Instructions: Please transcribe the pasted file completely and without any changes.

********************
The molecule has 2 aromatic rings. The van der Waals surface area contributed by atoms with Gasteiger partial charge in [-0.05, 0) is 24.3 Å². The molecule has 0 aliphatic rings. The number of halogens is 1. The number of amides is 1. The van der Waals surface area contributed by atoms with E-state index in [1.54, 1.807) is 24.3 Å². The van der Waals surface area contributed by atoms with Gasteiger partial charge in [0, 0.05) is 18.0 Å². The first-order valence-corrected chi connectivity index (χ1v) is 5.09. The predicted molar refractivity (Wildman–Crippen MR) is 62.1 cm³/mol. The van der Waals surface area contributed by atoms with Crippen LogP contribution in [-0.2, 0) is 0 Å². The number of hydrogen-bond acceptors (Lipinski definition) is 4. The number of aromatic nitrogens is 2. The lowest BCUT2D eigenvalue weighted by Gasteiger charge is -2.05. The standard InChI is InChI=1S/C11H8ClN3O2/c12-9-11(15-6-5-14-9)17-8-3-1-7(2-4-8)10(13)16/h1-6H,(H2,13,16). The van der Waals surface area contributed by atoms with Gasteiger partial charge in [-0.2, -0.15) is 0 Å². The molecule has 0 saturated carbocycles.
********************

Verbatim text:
The molecule has 2 aromatic rings. The van der Waals surface area contributed by atoms with Gasteiger partial charge in [-0.05, 0) is 24.3 Å². The molecule has 0 aliphatic rings. The number of halogens is 1. The number of amides is 1. The van der Waals surface area contributed by atoms with E-state index in [1.54, 1.807) is 24.3 Å². The van der Waals surface area contributed by atoms with Gasteiger partial charge in [0, 0.05) is 18.0 Å². The first-order valence-corrected chi connectivity index (χ1v) is 5.09. The predicted molar refractivity (Wildman–Crippen MR) is 62.1 cm³/mol. The van der Waals surface area contributed by atoms with Crippen LogP contribution in [-0.2, 0) is 0 Å². The number of hydrogen-bond acceptors (Lipinski definition) is 4. The number of aromatic nitrogens is 2. The lowest BCUT2D eigenvalue weighted by Gasteiger charge is -2.05. The standard InChI is InChI=1S/C11H8ClN3O2/c12-9-11(15-6-5-14-9)17-8-3-1-7(2-4-8)10(13)16/h1-6H,(H2,13,16). The van der Waals surface area contributed by atoms with Gasteiger partial charge in [-0.2, -0.15) is 0 Å². The molecule has 0 saturated carbocycles.